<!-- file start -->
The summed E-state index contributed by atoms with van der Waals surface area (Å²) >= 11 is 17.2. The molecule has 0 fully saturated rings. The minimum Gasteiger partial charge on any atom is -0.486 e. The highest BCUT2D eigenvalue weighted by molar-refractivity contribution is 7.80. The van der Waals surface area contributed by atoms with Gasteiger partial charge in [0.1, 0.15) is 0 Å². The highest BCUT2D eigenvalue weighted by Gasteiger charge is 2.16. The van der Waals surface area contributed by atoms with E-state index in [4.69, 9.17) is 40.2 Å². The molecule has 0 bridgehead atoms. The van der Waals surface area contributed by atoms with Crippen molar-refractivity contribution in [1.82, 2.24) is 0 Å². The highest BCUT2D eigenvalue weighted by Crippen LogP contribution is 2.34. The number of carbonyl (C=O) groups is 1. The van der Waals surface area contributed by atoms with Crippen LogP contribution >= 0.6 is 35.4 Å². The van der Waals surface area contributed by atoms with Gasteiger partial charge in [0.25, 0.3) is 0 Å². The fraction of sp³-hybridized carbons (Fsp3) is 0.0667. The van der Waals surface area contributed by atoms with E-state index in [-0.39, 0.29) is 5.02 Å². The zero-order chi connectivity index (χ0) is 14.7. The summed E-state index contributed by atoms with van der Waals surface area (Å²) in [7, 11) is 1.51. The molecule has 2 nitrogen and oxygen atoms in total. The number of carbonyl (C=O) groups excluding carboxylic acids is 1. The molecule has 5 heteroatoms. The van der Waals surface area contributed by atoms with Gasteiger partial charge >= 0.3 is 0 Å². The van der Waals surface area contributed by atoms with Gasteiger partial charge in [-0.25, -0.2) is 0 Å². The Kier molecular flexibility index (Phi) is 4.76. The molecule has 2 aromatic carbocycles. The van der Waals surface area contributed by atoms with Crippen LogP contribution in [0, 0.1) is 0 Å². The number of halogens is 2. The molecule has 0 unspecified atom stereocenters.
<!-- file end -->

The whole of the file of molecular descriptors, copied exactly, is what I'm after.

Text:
The summed E-state index contributed by atoms with van der Waals surface area (Å²) >= 11 is 17.2. The molecule has 0 fully saturated rings. The minimum Gasteiger partial charge on any atom is -0.486 e. The highest BCUT2D eigenvalue weighted by molar-refractivity contribution is 7.80. The van der Waals surface area contributed by atoms with Gasteiger partial charge in [0.1, 0.15) is 0 Å². The highest BCUT2D eigenvalue weighted by Gasteiger charge is 2.16. The van der Waals surface area contributed by atoms with E-state index in [4.69, 9.17) is 40.2 Å². The molecule has 0 bridgehead atoms. The van der Waals surface area contributed by atoms with Crippen molar-refractivity contribution in [1.82, 2.24) is 0 Å². The highest BCUT2D eigenvalue weighted by Crippen LogP contribution is 2.34. The number of carbonyl (C=O) groups is 1. The van der Waals surface area contributed by atoms with Crippen LogP contribution >= 0.6 is 35.4 Å². The van der Waals surface area contributed by atoms with Gasteiger partial charge in [0.25, 0.3) is 0 Å². The fraction of sp³-hybridized carbons (Fsp3) is 0.0667. The van der Waals surface area contributed by atoms with E-state index in [-0.39, 0.29) is 5.02 Å². The zero-order chi connectivity index (χ0) is 14.7. The summed E-state index contributed by atoms with van der Waals surface area (Å²) in [7, 11) is 1.51. The molecule has 2 nitrogen and oxygen atoms in total. The number of carbonyl (C=O) groups excluding carboxylic acids is 1. The molecule has 5 heteroatoms. The van der Waals surface area contributed by atoms with Gasteiger partial charge >= 0.3 is 0 Å². The van der Waals surface area contributed by atoms with Gasteiger partial charge in [-0.25, -0.2) is 0 Å². The Kier molecular flexibility index (Phi) is 4.76. The molecule has 2 aromatic carbocycles. The van der Waals surface area contributed by atoms with Crippen LogP contribution in [0, 0.1) is 0 Å². The number of halogens is 2. The molecule has 0 unspecified atom stereocenters.